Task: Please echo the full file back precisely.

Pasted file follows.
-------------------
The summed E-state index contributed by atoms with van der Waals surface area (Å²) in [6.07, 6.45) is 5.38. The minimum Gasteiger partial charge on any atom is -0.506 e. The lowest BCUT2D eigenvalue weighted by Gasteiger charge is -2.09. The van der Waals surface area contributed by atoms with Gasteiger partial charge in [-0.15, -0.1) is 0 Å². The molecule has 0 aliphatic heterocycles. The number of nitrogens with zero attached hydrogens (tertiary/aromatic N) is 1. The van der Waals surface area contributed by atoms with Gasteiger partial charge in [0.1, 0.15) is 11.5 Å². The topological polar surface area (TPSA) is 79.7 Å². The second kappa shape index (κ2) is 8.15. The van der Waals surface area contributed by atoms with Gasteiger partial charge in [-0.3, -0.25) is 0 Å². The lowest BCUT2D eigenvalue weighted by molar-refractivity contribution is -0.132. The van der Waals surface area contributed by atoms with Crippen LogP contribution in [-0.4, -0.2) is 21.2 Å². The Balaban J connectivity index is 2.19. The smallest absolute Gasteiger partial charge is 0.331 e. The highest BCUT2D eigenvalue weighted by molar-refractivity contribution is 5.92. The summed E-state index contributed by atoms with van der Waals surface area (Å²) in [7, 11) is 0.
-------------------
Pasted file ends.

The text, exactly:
The summed E-state index contributed by atoms with van der Waals surface area (Å²) in [6.07, 6.45) is 5.38. The minimum Gasteiger partial charge on any atom is -0.506 e. The lowest BCUT2D eigenvalue weighted by Gasteiger charge is -2.09. The van der Waals surface area contributed by atoms with Gasteiger partial charge in [-0.15, -0.1) is 0 Å². The molecule has 0 aliphatic heterocycles. The number of nitrogens with zero attached hydrogens (tertiary/aromatic N) is 1. The van der Waals surface area contributed by atoms with Gasteiger partial charge in [0.1, 0.15) is 11.5 Å². The topological polar surface area (TPSA) is 79.7 Å². The second kappa shape index (κ2) is 8.15. The van der Waals surface area contributed by atoms with Gasteiger partial charge in [-0.3, -0.25) is 0 Å². The lowest BCUT2D eigenvalue weighted by molar-refractivity contribution is -0.132. The van der Waals surface area contributed by atoms with Crippen LogP contribution in [-0.4, -0.2) is 21.2 Å². The Balaban J connectivity index is 2.19. The smallest absolute Gasteiger partial charge is 0.331 e. The highest BCUT2D eigenvalue weighted by molar-refractivity contribution is 5.92. The summed E-state index contributed by atoms with van der Waals surface area (Å²) in [7, 11) is 0.